Moving on

Broken marriages are bloody awful things.

Telling your kids that mum and dad are separating is a terrible grenade to throw into their lives.

And then there’s the toll it takes on you.

It’s a shocker all round.

But you know what helps? Damage control. And moving on.

Damage control means not slagging off your ex to your kids. It means never making them feel like they have to choose sides. It’s about having a positive co-parenting relationship. It’s about protecting your children as much as possible from the ugly stuff.

We cried when we told our kids our marriage was over. I cried again as I held my sobbing child a few days later, while they mourned “not being a family any more”.

And then I decided to put my pain to one side when it came to parenting. I saved my tears for when the kids had gone to bed.

I helped us become a different sort of family. A family that might not live together, but can still happily spend time in each other’s company.

Over the past five years, my ex and I have shared many meals with our children, co-hosted birthday parties, gone to the Easter Show en masse, sat side by side at endless school functions, attended parent-teacher nights as a team, headed to specialist appointments as a united front …

On Sunday, my ex asked if I’d like to have dinner with him and the kids for Mother’s Day. It was a little left-field, but I went with it.  He’d even wrapped some gifts on their behalf. We went for burgers at a funky place called Milky Lane, where we laughed and chatted together for two hours.

It didn’t hurt a bit. I say that because it used to hurt, but I chose to suck it up for the greater good. And it was worth it.

While the first few weeks of our separation were a little fraught for the kids, they’re both incredibly well-balanced about their parents living apart now.

They see that we get along, but have no expectations that we will get back together.

One day they might realise that not all exes manage to co-exist so peacefully and understand that other kids who’ve survived parental separations haven’t had such an easy time of it.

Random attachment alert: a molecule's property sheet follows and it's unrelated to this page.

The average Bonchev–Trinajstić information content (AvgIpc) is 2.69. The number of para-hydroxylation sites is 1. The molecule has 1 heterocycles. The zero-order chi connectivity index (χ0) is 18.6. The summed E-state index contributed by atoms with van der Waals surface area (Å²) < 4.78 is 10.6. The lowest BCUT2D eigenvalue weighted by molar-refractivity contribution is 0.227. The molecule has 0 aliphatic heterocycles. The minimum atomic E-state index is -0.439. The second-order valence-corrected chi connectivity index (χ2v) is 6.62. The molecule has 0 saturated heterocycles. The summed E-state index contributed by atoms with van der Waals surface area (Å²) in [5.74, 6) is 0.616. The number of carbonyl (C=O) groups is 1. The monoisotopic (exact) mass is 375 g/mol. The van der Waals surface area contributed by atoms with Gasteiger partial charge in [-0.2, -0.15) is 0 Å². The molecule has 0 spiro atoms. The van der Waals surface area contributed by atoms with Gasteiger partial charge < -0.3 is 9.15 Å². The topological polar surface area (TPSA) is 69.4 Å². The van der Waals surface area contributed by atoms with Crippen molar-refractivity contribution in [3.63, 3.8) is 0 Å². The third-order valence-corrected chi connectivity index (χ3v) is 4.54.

But currently it just annoys them that we prattle so much to each other.

A few years after we broke up, it stopped hurting to spend time with my ex. That’s because I’d moved on.

I think a lot of divorced parents struggle to move on because of the roadblock of bitterness in the way of their healing. Being bitter is such a waste of this one life we get. I decided seeking happiness was a much better way to go.

I receive a copy of my ex’s family calendar every year and May 2019 features a photograph of my ex with his arm around his girlfriend. I used to shove the calendar in a cupboard, but I’ve stuck this one on the side of the fridge. I look at my ex with HER and simply think “you’re welcome to each other”.

I have so much good stuff in my life that I reckon they should be jealous of me!

Falling in love with DD is one of the best bits.

I was filled with so much joy yesterday afternoon because he’d finally started his long journey home to Australia. He’d texted in the middle of the night from Dallas to say he was touching down in Tokyo at 5.30pm. I found myself counting down the hours until a message would pop up on my phone.

I feel fortunate to have found a relationship that gives me such a buzz almost five years down the track. Hey, I even feel lucky to have an ex who invites me out for Mother’s Day dinner.

Don’t waste your energy – and your chance for happiness – on hating your ex. It might be hard at first, but I promise it will be worth it in the end. Hate is such a heavy burden to carry, joy is such a light one.

Song of the day: M People “Moving on up”

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